For practical purposes, the electrically amplified rock band rendered the symphony orchestra obsolete; employing scores of musicians is simply no longer necessary to make an imposing noise. Yet rather than keep a distrustful distance, rock bands and symphony orchestras are sometimes drawn together for a cultural exchange: the former's popular audience for the latter's aura of refinement. Beginning with the Beatles--whose producer, George Martin, was a classicist at heart--rockers have often employed classical players and even whole orchestras. Still, it's a long way from "Eleanor Rigby" to Metallica, the speed-metal quartet whose albums include such baroque titles as "Kill 'Em All."

Metallica's music is often grandiose, but it's symphonic only in sweep, not in style. Still, sweep was apparently all that was required by Michael Kamen, who conducted the April 1999 concerts that paired the band with the San Francisco Symphony. Kamen calls the result, which is captured on the new "S&M" (Elektra), "a Wagnerian orgasm." For those who don't thrill to bombast, however, the matchup is more athletic than erotic.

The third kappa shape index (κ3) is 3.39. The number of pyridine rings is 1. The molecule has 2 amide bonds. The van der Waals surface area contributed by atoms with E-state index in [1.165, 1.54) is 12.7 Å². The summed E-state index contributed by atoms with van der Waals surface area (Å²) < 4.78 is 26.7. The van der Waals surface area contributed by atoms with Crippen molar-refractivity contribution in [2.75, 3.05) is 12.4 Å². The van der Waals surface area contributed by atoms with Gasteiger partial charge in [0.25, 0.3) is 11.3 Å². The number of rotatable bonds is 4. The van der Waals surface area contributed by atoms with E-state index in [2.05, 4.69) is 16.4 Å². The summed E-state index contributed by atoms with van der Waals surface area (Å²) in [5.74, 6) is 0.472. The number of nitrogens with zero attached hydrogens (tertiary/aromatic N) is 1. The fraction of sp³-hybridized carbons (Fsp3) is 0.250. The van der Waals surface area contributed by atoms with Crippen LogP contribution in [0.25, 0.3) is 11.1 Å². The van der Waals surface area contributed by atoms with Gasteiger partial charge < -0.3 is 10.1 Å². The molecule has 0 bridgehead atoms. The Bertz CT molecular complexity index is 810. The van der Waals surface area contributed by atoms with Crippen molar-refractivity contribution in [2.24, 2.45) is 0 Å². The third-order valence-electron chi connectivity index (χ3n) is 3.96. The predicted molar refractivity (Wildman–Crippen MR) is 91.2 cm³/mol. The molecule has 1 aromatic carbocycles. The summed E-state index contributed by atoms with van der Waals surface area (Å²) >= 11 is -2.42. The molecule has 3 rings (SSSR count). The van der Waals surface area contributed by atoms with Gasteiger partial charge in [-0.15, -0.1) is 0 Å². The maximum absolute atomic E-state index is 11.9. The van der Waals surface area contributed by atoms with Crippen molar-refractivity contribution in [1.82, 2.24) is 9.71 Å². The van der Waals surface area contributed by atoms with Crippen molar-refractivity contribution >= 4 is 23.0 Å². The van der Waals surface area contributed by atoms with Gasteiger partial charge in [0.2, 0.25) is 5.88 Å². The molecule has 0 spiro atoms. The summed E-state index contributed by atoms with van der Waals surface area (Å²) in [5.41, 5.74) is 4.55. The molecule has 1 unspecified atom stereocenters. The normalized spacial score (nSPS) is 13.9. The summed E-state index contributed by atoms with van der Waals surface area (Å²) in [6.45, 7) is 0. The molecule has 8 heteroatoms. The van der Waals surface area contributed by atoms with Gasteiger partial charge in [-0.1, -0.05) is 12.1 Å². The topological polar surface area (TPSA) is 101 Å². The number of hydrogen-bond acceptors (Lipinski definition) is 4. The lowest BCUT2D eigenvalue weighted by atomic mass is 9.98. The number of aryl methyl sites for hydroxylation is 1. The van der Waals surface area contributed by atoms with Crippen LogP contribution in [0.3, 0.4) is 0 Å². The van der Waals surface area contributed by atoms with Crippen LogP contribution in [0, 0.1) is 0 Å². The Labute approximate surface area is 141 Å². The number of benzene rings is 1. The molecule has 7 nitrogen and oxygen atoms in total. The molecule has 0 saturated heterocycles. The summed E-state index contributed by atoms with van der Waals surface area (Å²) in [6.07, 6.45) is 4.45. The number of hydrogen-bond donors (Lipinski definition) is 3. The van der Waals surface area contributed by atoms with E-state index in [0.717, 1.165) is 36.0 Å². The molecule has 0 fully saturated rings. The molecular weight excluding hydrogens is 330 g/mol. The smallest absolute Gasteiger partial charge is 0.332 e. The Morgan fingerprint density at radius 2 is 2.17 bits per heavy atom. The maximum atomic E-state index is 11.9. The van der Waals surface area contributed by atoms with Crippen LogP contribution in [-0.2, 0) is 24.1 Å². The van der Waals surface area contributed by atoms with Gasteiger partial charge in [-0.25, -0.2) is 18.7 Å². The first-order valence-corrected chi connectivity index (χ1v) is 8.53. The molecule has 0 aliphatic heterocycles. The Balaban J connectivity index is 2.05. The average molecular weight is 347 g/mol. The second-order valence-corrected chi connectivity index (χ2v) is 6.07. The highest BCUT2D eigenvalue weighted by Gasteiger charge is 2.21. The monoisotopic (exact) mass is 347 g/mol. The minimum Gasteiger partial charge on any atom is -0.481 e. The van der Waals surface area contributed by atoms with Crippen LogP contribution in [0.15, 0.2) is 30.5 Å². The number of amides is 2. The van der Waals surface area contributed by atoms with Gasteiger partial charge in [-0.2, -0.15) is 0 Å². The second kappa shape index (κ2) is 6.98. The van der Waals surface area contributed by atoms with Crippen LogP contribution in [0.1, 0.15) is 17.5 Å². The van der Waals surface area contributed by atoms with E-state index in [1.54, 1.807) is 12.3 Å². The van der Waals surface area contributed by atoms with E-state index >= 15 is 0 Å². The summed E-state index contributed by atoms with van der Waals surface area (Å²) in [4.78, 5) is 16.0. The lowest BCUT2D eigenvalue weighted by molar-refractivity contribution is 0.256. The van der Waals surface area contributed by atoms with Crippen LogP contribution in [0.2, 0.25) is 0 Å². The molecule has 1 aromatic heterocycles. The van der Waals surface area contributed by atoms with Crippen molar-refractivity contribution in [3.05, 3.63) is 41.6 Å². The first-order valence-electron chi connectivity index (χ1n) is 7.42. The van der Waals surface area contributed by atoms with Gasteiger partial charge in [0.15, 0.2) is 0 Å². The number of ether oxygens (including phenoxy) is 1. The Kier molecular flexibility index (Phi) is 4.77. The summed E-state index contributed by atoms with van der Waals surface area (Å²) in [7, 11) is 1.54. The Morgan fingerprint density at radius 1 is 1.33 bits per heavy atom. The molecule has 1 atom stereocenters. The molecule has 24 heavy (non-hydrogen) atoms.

Now best known as a film-music composer, Kamen began his career some 30 years ago with the New York Rock and Roll Ensemble, one of the first attempts to meld rock and classical. For "S&M," he scored orchestral arrangements for 21 Metallica compositions, including such songs as "Master of Puppets," "Fuel," "Enter Sandman," "Until It Sleeps" and two never-released tunes, "No Leaf Clover" and "-Human." Aside from a prologue taken from Ennio Morricone's score for "The Good, the Bad and the Ugly," the material is all Metallica's.

That's not the only way in which the band leads the orchestra. The latter dominates "The Call of Ktulu," the instrumental track that follows the overture, and displays its skills during various intros and interludes. But as soon as Metallica's James Hetfield starts to sing, the orchestra is relegated to a subsidiary role. Kamen's arrangements are sympathetic and the orchestra's performance is energetic, but it's impossible that either can become integral to music that was designed for head-banging--even if it is Wagnerian head-banging.

(To hear a free Sound Bite from this album, call Post-Haste at 202-334-9000 and press 8172.)

CAPTION: Metallica singer-guitarist James Hetfield, drowning out the strings at a concert in Berlin last month.

CAPTION: Metallica's James Hetfield, Kirk Hammett, Lars Ulrich and Jason Newsted have a few strings (and quite a bit of brass) attached to their latest album.